38 Facts About Dashiell Hammett


Samuel Dashiell Hammett was an American writer of hard-boiled detective novels and short stories.


Dashiell Hammett's mother belonged to an old Maryland family, whose name in French was De Chiel.


Dashiell Hammett had an elder sister, Aronia, and a younger brother, Richard Jr.


Dashiell Hammett's family moved to Baltimore when he was four years old in 1898, and for the most part, it was the city where he lived until he left permanently in 1920 when was 26 years old.


Dashiell Hammett left school when he was 13 years old and held several jobs before working for the Pinkerton National Detective Agency.


Dashiell Hammett served as an operative for Pinkerton from 1915 to February 1922, with time off to serve in World War I While working for the Pinkerton Detective Agency in Baltimore, he learned the trade and worked in the Continental Trust Building.


Dashiell Hammett said that while with the Pinkertons he was sent to Butte, Montana, during the union strikes, though some researchers doubt this really happened.


Dashiell Hammett enlisted in the United States Army in 1918 and served in the Motor Ambulance Corps.


Dashiell Hammett was afflicted during that time with the Spanish flu and later contracted tuberculosis.


Dashiell Hammett spent most of his time in the Army as a patient at Cushman Hospital in Tacoma, Washington, where he met a nurse, Josephine Dolan, whom he married on July 7,1921, in San Francisco.


Dolan rented a home in San Francisco, where Dashiell Hammett would visit on weekends.


Dashiell Hammett was first published in 1922 in the magazine The Smart Set.


Dashiell Hammett wrote most of his detective fiction while he was living in San Francisco in the 1920s; streets and other locations in San Francisco are frequently mentioned in his stories.


Dashiell Hammett then took a full-time job as an advertisement copywriter for the Albert S Samuels Co.


Dashiell Hammett was wooed back to writing for the Black Mask by Joseph Thompson Shaw, who became the new editor in the summer of 1926.


Dashiell Hammett dedicated his first novel, Red Harvest, to Shaw and his second novel, The Dain Curse, to Samuels.


Dashiell Hammett dedicated The Glass Key to her, and in turn she dedicated her novel Lovers Should Marry to him.


In 1931, Dashiell Hammett embarked on a 30-year romantic relationship with the playwright Lillian Hellman.


Raymond Chandler, often considered Dashiell Hammett's successor, summarized his accomplishments in The Simple Art of Murder:.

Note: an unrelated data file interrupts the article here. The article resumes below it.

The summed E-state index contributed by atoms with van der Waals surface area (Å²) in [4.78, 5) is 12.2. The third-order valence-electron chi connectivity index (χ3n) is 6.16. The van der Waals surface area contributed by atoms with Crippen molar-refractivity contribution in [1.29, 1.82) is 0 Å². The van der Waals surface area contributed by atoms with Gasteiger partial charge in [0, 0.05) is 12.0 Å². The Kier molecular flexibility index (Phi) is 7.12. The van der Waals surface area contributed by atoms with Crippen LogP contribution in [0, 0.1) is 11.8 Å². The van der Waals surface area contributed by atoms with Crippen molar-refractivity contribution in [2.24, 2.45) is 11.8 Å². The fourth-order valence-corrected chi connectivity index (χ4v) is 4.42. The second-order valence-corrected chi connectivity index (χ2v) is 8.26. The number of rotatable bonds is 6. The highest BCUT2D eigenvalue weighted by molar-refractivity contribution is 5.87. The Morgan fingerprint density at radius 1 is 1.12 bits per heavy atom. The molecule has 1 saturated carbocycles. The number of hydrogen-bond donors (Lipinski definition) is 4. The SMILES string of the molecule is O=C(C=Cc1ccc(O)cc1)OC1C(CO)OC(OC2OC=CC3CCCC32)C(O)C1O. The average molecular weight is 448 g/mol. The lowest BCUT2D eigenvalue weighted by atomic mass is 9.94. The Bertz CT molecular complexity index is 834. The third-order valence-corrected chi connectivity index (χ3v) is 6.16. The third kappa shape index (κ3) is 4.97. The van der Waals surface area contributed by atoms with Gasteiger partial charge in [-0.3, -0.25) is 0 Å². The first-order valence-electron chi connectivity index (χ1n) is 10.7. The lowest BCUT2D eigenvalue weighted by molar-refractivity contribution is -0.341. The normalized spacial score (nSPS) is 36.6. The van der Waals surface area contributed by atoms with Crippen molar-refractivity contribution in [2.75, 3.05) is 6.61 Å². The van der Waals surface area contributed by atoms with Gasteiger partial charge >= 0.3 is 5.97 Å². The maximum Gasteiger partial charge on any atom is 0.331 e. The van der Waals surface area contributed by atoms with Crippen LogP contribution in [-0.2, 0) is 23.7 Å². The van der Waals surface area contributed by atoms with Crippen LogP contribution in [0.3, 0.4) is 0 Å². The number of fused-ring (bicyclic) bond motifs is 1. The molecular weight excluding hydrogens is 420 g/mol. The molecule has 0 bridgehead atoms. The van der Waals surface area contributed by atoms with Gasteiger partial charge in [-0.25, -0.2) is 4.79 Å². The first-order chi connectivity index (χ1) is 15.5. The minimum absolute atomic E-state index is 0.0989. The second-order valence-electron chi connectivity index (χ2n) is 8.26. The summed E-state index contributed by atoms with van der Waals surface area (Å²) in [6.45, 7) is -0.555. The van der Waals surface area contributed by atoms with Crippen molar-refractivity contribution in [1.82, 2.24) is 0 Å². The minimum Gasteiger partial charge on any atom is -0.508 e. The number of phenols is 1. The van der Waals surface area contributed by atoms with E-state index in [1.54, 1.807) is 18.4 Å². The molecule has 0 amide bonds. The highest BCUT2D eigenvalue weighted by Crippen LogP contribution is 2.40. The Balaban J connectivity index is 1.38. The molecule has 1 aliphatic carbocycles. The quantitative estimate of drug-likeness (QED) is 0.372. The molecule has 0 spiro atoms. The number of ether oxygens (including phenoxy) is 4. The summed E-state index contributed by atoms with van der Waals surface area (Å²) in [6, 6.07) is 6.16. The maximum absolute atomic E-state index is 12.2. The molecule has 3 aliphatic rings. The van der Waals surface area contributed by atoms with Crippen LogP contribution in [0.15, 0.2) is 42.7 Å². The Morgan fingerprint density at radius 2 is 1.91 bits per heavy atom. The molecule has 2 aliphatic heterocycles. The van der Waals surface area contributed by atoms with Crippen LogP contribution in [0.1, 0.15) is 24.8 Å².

Dashiell Hammett was the ace performer, but there is nothing in his work that is not implicit in the early novels and short stories of Hemingway.


Dashiell Hammett gave murder back to the kind of people that commit it for reasons, not just to provide a corpse; and with the means at hand, not with hand-wrought dueling pistols, curare, and tropical fish.


Dashiell Hammett is said to have lacked heart, yet the story he thought most of himself [The Glass Key] is the record of a man's devotion to a friend.


Dashiell Hammett was spare, frugal, hard-boiled, but he did over and over again what only the best writers can ever do at all.


Dashiell Hammett wrote scenes that seemed never to have been written before.


Dashiell Hammett was a strong antifascist throughout the 1930s, and in 1937 joined the Communist Party.


On May 1,1935, Hammett joined the League of American Writers, whose members included Lillian Hellman, Alexander Trachtenberg of International Publishers, Frank Folsom, Louis Untermeyer, I F Stone, Myra Page, Millen Brand, Clifford Odets, and Arthur Miller.


In early 1942, following the attack on Pearl Harbor, Dashiell Hammett again enlisted in the United States Army.


However, biographer Diane Johnson suggests that confusion over Dashiell Hammett's forenames was the reason he was able to re-enlist.


Dashiell Hammett served as an enlisted man in the Aleutian Islands and initially worked on cryptanalysis on the island of Umnak.


Dashiell Hammett was elected president of the Civil Rights Congress on June 5,1946, at a meeting held at the Hotel Diplomat in New York City, and "devoted the largest portion of his working time to CRC activities".


Dashiell Hammett testified on July 9,1951, in front of United States District Court Judge Sylvester Ryan, facing questioning by Irving Saypol, the United States Attorney for the Southern District of New York, described by Time as "the nation's number-one legal hunter of top Communists".


Dashiell Hammett served time in a West Virginia federal penitentiary, where, according to Lillian Hellman, he was assigned to clean toilets.


Dashiell Hammett found himself impoverished due to a combination of the cancellation of radio programs The Adventures of Sam Spade and The Adventures of the Thin Man, and a lien on his income by the Internal Revenue Service for back taxes owed since 1943.


Dashiell Hammett testified on March 26,1953, before the House Un-American Activities Committee about his own activities, but refused to cooperate with the committee.


Dashiell Hammett became an alcoholic before working in advertising, and alcoholism continued to trouble him until 1948, when he quit under doctor's orders.


Dashiell Hammett died in Lenox Hill Hospital in Manhattan on January 10,1961, of lung cancer, diagnosed just two months before.


Many of Dashiell Hammett's papers are held by the Harry Ransom Center at the University of Texas at Austin.


Hammett was the subject of a 1982 prime time PBS biography, The Case of Dashiell Hammett, that won a Peabody Award and a special Edgar Allan Poe Award from the Mystery Writers of America.